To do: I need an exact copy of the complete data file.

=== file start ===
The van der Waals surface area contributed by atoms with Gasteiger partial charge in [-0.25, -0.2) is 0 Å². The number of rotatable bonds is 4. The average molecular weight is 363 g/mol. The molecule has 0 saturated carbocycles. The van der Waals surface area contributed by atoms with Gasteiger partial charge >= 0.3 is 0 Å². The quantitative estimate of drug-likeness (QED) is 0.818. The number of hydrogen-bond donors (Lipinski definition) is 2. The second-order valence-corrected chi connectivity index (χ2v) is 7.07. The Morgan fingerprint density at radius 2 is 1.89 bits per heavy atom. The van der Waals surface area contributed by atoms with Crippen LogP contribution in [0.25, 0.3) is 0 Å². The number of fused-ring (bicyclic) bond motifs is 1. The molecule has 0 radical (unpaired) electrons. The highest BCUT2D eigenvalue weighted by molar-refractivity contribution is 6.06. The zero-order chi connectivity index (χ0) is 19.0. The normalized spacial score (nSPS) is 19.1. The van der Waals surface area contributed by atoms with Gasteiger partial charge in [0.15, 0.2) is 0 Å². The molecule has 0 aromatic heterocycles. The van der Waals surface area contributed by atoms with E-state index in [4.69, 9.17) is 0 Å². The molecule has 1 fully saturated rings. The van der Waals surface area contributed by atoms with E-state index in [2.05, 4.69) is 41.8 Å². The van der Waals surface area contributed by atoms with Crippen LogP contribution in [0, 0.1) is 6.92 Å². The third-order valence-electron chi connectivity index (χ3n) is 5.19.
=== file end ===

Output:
The van der Waals surface area contributed by atoms with Gasteiger partial charge in [-0.25, -0.2) is 0 Å². The number of rotatable bonds is 4. The average molecular weight is 363 g/mol. The molecule has 0 saturated carbocycles. The van der Waals surface area contributed by atoms with Gasteiger partial charge >= 0.3 is 0 Å². The quantitative estimate of drug-likeness (QED) is 0.818. The number of hydrogen-bond donors (Lipinski definition) is 2. The second-order valence-corrected chi connectivity index (χ2v) is 7.07. The Morgan fingerprint density at radius 2 is 1.89 bits per heavy atom. The van der Waals surface area contributed by atoms with Crippen LogP contribution in [0.25, 0.3) is 0 Å². The number of fused-ring (bicyclic) bond motifs is 1. The molecule has 0 radical (unpaired) electrons. The highest BCUT2D eigenvalue weighted by molar-refractivity contribution is 6.06. The zero-order chi connectivity index (χ0) is 19.0. The normalized spacial score (nSPS) is 19.1. The van der Waals surface area contributed by atoms with Gasteiger partial charge in [0.15, 0.2) is 0 Å². The molecule has 0 aromatic heterocycles. The van der Waals surface area contributed by atoms with E-state index in [4.69, 9.17) is 0 Å². The molecule has 1 fully saturated rings. The van der Waals surface area contributed by atoms with E-state index in [2.05, 4.69) is 41.8 Å². The van der Waals surface area contributed by atoms with Crippen LogP contribution in [0, 0.1) is 6.92 Å². The third-order valence-electron chi connectivity index (χ3n) is 5.19.